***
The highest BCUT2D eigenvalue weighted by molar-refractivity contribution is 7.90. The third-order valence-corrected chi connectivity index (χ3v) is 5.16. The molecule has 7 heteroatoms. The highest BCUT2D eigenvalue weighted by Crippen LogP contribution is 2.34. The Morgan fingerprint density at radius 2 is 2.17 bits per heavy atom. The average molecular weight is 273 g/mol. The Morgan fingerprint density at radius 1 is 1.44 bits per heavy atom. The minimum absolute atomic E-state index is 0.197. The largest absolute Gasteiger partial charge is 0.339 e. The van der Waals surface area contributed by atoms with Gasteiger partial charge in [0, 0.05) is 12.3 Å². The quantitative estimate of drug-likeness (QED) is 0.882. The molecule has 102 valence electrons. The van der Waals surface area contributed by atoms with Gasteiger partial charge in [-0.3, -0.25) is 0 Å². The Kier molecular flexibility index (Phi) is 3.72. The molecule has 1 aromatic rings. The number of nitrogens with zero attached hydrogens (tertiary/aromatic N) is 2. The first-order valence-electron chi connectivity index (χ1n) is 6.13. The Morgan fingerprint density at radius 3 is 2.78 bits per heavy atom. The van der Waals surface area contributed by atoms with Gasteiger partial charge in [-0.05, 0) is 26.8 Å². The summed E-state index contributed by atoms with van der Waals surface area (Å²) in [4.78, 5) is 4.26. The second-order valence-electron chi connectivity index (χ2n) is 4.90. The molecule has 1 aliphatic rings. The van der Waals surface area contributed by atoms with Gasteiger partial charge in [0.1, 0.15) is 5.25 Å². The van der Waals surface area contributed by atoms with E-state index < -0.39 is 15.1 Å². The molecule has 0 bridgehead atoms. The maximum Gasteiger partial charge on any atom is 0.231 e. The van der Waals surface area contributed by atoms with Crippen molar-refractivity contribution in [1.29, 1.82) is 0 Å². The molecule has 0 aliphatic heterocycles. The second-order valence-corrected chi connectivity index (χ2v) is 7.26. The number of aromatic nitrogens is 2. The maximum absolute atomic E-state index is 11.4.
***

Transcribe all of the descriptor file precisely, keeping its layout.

The highest BCUT2D eigenvalue weighted by molar-refractivity contribution is 7.90. The third-order valence-corrected chi connectivity index (χ3v) is 5.16. The molecule has 7 heteroatoms. The highest BCUT2D eigenvalue weighted by Crippen LogP contribution is 2.34. The Morgan fingerprint density at radius 2 is 2.17 bits per heavy atom. The average molecular weight is 273 g/mol. The Morgan fingerprint density at radius 1 is 1.44 bits per heavy atom. The minimum absolute atomic E-state index is 0.197. The largest absolute Gasteiger partial charge is 0.339 e. The van der Waals surface area contributed by atoms with Gasteiger partial charge in [0, 0.05) is 12.3 Å². The quantitative estimate of drug-likeness (QED) is 0.882. The molecule has 102 valence electrons. The van der Waals surface area contributed by atoms with Gasteiger partial charge in [-0.3, -0.25) is 0 Å². The Kier molecular flexibility index (Phi) is 3.72. The molecule has 1 aromatic rings. The number of nitrogens with zero attached hydrogens (tertiary/aromatic N) is 2. The first-order valence-electron chi connectivity index (χ1n) is 6.13. The Morgan fingerprint density at radius 3 is 2.78 bits per heavy atom. The van der Waals surface area contributed by atoms with Gasteiger partial charge in [-0.05, 0) is 26.8 Å². The summed E-state index contributed by atoms with van der Waals surface area (Å²) in [4.78, 5) is 4.26. The second-order valence-electron chi connectivity index (χ2n) is 4.90. The molecule has 1 aliphatic rings. The van der Waals surface area contributed by atoms with Gasteiger partial charge in [0.1, 0.15) is 5.25 Å². The van der Waals surface area contributed by atoms with E-state index < -0.39 is 15.1 Å². The molecule has 0 bridgehead atoms. The maximum Gasteiger partial charge on any atom is 0.231 e. The van der Waals surface area contributed by atoms with Crippen molar-refractivity contribution in [1.29, 1.82) is 0 Å². The molecule has 0 aliphatic heterocycles. The second-order valence-corrected chi connectivity index (χ2v) is 7.26. The number of aromatic nitrogens is 2. The maximum absolute atomic E-state index is 11.4.